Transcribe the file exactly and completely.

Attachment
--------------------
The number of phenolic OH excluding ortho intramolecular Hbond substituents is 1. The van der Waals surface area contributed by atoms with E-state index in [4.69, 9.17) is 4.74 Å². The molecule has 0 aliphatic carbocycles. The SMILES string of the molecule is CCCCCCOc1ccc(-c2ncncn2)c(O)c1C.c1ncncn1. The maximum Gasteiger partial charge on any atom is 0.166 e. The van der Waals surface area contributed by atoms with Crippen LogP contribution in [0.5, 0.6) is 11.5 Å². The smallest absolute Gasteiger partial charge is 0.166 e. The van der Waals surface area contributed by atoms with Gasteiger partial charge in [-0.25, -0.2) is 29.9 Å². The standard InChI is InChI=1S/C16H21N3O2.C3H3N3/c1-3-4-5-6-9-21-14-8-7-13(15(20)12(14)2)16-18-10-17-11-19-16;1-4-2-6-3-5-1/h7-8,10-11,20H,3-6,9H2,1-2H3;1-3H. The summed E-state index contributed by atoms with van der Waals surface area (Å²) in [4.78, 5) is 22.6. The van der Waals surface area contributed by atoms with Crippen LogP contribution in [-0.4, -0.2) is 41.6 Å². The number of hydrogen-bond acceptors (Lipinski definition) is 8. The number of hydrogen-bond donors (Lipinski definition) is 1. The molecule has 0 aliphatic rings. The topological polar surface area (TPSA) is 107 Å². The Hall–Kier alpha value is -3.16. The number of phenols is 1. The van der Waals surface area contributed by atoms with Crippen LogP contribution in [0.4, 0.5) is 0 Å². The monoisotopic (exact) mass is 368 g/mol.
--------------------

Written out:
The number of phenolic OH excluding ortho intramolecular Hbond substituents is 1. The van der Waals surface area contributed by atoms with E-state index in [4.69, 9.17) is 4.74 Å². The molecule has 0 aliphatic carbocycles. The SMILES string of the molecule is CCCCCCOc1ccc(-c2ncncn2)c(O)c1C.c1ncncn1. The maximum Gasteiger partial charge on any atom is 0.166 e. The van der Waals surface area contributed by atoms with Crippen LogP contribution in [0.5, 0.6) is 11.5 Å². The smallest absolute Gasteiger partial charge is 0.166 e. The van der Waals surface area contributed by atoms with Gasteiger partial charge in [-0.25, -0.2) is 29.9 Å². The standard InChI is InChI=1S/C16H21N3O2.C3H3N3/c1-3-4-5-6-9-21-14-8-7-13(15(20)12(14)2)16-18-10-17-11-19-16;1-4-2-6-3-5-1/h7-8,10-11,20H,3-6,9H2,1-2H3;1-3H. The summed E-state index contributed by atoms with van der Waals surface area (Å²) in [4.78, 5) is 22.6. The van der Waals surface area contributed by atoms with Crippen LogP contribution in [-0.4, -0.2) is 41.6 Å². The number of hydrogen-bond acceptors (Lipinski definition) is 8. The number of hydrogen-bond donors (Lipinski definition) is 1. The molecule has 0 aliphatic rings. The topological polar surface area (TPSA) is 107 Å². The Hall–Kier alpha value is -3.16. The number of phenols is 1. The van der Waals surface area contributed by atoms with Crippen LogP contribution in [0.4, 0.5) is 0 Å². The monoisotopic (exact) mass is 368 g/mol.